Barry Trotz does not even need to be asked.
The Nashville Predators coach seizes any opportunity he can these days to campaign for Pekka Rinne as a candidate for some of the National Hockey League’s top individual honors, in particular those for the league’s top goalie and most valuable player.
“I think he’s a Vezina and a Hart [Trophy] candidate,” Trotz said recently.
Similarly, there is virtually no question who will be Trotz’s starting goalie over the remaining three weeks of the season.
“I just told [Rinne], ‘You’re going to be in every game unless I say you’re not,” he said.
Rinne actually rested when the Predators and Buffalo Sabres met Sunday afternoon in Buffalo. Both teams played the previous night, and Rinne faced 40 shots in the Predators’ victory over Detroit.
It paid off — at least in the short term. Anders Lindback gave up three second-period goals, two of them 42 seconds apart, but the Predators rallied in dramatic fashion for a 4-3 overtime victory in a matchup of the eighth-place teams in the Western and Eastern conferences.
Blake Geoffrion registered the 20th hat trick in franchise history when he scored his second and third 64 seconds apart and tied it with 1:23 remaining in regulation. Martin Erat then got the game-winner 27 seconds into the extra period.
The Predators entered the contest tied with Vancouver for the league lead in goals-against per game at 2.29. With the three goals allowed, Nashville fell to second with a 2.30 average.
Rinne trailed Boston’s Tim Thomas by a fraction for the individual lead — Rinne’s was 2.09 and Thomas’ was 2.08.
His 27 wins, though, were seven behind league leaders Jimmy Howard of Detroit and Carey Price of Montreal — players from two of the league’s glamour franchises and major media markets. He had the same number of appearances as Howard.
“We know how good [Rinne] is,” captain Shea Weber said last week. “He is our MVP, and without him I don’t think we’d be in this situation right now. So he might not get the recognition around the league, but we certainly know what he means to us.”
Before Sunday, Rinne started 20 consecutive contests — the longest stretch of his career and fourth-longest in franchise history — and was 10-7-3 over that span. He allowed more than two goals in just one of those 60 periods.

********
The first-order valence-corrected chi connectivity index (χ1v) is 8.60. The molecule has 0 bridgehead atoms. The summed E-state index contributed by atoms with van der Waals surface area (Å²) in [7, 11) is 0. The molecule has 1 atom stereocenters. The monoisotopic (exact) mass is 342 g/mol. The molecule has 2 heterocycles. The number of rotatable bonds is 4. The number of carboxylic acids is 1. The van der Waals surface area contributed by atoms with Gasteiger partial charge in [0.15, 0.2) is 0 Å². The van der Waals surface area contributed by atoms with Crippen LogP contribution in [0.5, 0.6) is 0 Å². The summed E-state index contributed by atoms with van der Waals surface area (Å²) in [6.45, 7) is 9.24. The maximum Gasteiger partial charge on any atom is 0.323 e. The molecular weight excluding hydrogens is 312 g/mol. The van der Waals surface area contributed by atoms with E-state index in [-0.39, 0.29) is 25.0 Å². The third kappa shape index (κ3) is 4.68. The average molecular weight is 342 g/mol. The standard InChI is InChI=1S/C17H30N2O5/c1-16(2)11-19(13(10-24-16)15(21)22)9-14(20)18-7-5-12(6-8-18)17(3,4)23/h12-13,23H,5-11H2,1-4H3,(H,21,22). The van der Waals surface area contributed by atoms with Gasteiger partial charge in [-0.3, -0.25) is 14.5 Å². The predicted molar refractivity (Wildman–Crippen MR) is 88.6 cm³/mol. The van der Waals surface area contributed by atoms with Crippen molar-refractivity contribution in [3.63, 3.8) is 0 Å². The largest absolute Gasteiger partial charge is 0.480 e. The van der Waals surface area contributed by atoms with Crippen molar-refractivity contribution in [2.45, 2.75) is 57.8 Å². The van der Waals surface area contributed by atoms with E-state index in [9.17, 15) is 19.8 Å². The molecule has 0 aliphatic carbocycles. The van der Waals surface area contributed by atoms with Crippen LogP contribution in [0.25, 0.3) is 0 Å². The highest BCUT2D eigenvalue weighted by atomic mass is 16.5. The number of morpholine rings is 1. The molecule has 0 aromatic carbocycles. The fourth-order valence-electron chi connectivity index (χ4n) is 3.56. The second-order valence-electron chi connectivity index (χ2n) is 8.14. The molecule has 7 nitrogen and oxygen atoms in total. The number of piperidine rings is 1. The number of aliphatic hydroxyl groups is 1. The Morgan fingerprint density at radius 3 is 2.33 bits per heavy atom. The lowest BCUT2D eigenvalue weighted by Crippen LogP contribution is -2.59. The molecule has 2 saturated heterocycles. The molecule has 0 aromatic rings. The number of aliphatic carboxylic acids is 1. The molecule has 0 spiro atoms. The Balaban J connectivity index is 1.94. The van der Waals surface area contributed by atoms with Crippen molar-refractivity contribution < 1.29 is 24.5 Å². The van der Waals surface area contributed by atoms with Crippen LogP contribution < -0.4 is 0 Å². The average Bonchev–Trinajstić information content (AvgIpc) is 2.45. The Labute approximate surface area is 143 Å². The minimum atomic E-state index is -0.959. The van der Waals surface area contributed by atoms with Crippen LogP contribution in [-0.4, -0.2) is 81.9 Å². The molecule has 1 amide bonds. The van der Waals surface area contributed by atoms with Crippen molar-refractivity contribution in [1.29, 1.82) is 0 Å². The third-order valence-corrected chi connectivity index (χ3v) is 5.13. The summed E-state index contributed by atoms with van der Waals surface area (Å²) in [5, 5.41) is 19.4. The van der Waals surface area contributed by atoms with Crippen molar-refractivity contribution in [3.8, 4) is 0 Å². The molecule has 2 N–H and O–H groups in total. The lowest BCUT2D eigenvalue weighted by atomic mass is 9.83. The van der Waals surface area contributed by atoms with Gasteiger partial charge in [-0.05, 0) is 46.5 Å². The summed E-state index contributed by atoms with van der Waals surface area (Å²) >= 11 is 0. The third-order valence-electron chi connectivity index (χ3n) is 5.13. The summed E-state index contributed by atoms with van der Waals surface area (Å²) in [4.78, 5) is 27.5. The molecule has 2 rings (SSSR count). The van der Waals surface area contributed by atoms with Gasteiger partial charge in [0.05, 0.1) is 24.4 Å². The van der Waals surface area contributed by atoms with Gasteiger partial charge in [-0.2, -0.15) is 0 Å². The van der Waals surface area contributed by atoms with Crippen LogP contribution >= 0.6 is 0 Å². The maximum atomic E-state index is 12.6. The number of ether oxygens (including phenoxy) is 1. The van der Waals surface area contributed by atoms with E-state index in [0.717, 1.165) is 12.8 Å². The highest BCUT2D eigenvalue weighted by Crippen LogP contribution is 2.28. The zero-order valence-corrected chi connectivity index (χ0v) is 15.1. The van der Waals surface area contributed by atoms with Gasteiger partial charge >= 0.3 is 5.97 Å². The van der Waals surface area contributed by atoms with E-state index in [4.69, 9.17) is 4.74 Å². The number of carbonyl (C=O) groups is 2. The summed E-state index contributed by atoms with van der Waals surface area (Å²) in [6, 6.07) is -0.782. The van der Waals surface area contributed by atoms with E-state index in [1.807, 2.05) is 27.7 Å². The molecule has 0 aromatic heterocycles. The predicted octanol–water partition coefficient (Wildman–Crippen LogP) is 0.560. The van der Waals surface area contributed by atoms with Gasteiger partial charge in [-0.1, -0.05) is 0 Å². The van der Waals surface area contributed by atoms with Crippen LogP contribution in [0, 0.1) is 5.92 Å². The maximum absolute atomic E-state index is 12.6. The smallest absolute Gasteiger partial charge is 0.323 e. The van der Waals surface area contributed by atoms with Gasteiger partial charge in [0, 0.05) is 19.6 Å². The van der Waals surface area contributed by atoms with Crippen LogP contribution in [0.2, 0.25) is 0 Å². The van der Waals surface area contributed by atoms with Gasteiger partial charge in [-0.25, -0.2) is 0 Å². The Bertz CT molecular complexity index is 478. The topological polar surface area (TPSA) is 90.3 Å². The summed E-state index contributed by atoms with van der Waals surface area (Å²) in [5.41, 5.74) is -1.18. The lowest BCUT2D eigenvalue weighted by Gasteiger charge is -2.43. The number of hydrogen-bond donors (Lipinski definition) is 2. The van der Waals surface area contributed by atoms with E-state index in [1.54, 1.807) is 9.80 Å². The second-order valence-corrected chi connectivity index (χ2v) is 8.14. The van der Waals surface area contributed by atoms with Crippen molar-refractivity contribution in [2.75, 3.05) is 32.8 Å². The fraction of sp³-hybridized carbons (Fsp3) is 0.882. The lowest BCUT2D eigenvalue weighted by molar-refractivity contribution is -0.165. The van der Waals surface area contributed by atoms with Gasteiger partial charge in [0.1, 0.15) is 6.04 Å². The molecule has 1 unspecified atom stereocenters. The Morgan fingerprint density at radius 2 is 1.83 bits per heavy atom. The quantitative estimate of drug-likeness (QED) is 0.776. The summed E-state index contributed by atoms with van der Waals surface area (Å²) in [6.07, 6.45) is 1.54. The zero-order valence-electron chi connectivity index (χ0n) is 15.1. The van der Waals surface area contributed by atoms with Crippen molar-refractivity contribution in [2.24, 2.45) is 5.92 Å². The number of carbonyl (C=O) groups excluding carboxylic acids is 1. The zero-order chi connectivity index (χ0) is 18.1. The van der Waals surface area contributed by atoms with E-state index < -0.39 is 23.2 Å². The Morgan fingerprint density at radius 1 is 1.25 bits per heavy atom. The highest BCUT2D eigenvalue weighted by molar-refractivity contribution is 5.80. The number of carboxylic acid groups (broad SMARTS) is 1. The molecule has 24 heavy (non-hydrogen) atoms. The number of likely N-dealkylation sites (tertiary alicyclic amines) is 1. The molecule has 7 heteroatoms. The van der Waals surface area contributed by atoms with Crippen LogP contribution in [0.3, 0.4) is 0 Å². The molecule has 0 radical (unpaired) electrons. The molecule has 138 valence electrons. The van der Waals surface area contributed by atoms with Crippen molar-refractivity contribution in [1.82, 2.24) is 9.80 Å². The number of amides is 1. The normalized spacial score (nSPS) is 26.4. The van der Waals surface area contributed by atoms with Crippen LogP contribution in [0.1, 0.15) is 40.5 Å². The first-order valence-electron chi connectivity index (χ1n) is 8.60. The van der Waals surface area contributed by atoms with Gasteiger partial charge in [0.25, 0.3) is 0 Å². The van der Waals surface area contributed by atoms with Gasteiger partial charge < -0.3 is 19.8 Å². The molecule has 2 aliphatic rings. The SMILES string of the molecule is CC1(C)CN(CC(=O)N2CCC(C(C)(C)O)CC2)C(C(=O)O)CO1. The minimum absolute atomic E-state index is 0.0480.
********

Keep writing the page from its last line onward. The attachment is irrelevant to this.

Lindback stopped all 11 Sabres’ shots he saw in the opening 20 minutes, which ended with Nashville up 1-0 courtesy of Geoffrion’s first goal. He then allowed the three goals when he saw 17 more pucks in the second but eventually finished with 35 saves, which matched his second-highest total, and improved to 11-5-2 overall – 6-1-2 against Eastern Conference opponents.
There is reason to think that was his final appearance of the regular season.
The Predators have nine games remaining and just one back-to-back — their final two games, April 8 against Columbus and April 9 at St. Louis. If their playoff status remains in doubt at that point, there will be no doubt who plays those two.
“We’ll make those decisions on a day-to-day basis,” Trotz said.
They ought to be easy ones.
• The Predators had no wins in the four-on-four overtime period in their first 70 games. Now they have two in their last three contests.
The primary and secondary assists on both overtime goals went to Ryan Suter and David Legwand, respectively.
• Suter has 31 assists, which makes this the third straight season he has had 30 or more. Kimmo Timonen and Cliff Ronning (four straight) are the only players in franchise history with more.
• Geoffrion’s hat trick was the second by a Predators’ player against Buffalo in 14 all-time meetings. Vladimir Orszagh scored three in a 4-1 victory at home on Nov. 29, 2003.
The Predators are 19-0-1 all-time when one of their players has a hat trick. The exception was a 3-3 tie with Phoenix (Scott Walker scored all three) on Dec. 22, 2003.